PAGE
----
Basically, pirates would make brief stop-offs to grab a bite of turtle to eat and for some wood with which to patch up their ships.

In other words, to Pirates, the Cayman Islands were the 7-Eleven of the Carribean. And that's a little disappointing.


Friday, December 3, 2010

Jesus' birth: Discomforting Sign of things to come

You might remember John Donne from English Lit. Class. Passionate dude. Many forget that this 17th century man, having trusted his life to Christ, spent his later years as a London Pastor at St. Paul's Cathedral. I ran across something he wrote about the birth of Christ in The Book of Uncommon Prayers:

The whole of Christ's life was a continual passion; others die martyrs, but Christ was born a martyr. He found a Golgotha, where he was crucified, even in Bethlehem, where he was born; for to his tenderness then the straws were almost as sharp as the thorns after, and the manger as uneasy at first as the cross at last. His birth and death were but one continual act, and his Christmas Day and his Good Friday are but the evening and the morning of one and the same day. From the creche to the cross is an inseparable line.

I recall Christ being misunderstood in his adult ministry, insulted and mocked by his enemies, betrayed by his friends during Holy week, persecuted by religious leaders, beaten by strangers, and finally murdered by the powers-that-be in a most public & humiliating fashion. In other words, from ages 27-30, I am continually struck by the fact that Christ was never at home (except during these little moments like a retreat to be with his father or a few minutes of fellowship with Moses & Elijah on the Mount of Transfiguration -- how sweet those moments must have been for Jesus).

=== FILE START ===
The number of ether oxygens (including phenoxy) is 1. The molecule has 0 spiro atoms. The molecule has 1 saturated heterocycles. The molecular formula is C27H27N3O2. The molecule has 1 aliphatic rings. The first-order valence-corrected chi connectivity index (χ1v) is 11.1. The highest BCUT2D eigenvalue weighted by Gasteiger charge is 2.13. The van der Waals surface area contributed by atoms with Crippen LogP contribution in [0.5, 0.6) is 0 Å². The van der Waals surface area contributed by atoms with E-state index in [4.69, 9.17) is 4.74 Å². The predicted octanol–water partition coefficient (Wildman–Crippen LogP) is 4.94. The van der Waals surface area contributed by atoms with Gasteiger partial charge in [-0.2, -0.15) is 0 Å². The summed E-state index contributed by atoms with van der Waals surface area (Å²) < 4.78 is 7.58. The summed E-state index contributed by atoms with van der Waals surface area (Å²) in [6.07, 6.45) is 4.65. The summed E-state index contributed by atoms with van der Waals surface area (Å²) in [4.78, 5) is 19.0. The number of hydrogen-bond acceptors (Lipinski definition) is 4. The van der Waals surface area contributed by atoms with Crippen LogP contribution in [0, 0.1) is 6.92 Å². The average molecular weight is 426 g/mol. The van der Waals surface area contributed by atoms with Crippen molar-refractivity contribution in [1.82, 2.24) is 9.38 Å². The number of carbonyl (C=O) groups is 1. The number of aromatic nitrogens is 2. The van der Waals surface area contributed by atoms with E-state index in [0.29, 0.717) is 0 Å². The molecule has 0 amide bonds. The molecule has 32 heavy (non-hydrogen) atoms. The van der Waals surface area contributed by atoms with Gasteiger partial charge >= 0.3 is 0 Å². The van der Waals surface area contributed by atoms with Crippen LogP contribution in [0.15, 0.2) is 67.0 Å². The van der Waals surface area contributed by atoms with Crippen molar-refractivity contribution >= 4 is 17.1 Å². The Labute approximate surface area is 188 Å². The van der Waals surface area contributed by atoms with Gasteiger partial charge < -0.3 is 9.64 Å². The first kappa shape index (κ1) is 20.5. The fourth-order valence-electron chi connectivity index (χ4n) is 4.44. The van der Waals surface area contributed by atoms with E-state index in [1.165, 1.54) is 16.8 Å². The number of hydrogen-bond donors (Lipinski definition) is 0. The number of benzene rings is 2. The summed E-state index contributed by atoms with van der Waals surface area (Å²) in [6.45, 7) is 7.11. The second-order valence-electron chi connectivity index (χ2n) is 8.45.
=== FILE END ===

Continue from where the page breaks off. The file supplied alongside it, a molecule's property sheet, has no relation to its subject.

But as Donne correctly points out, the incarnation -- God taking on flesh & blood through this miraculous birth -- itself must've been so darn discomforting and alienating for Jesus. If it wasn't for his taking on God's just wrath for our sin at the cross, I'd say Jesus' birth would be as discomforting as the cross. The physical aspect of it must've been -- God all of eternity, then not only becoming a man, but a tiny, 7 lbs., 4 oz baby (unless you think he was an extra huge baby because he was God). This is why C.S. Lewis said of the incarnation, "If you wish to get the hang of it, imagine what it would be like to inhabit the body of a slug, or a lobster, or a crab."

That discomfort, that alienation must've then continued through his childhood. I think about Jesus' childhood a lot as well as the teenage years. Imagine, and I am speaking with regard to the human side of Jesus, seeing your friends, schoolmates, temple parishoners grow up to dream of marrying a woman, pursuing a career, having kids, seeing their grandkids. He could never relate as he knew his road would lead to an early death -- the road to Calvary.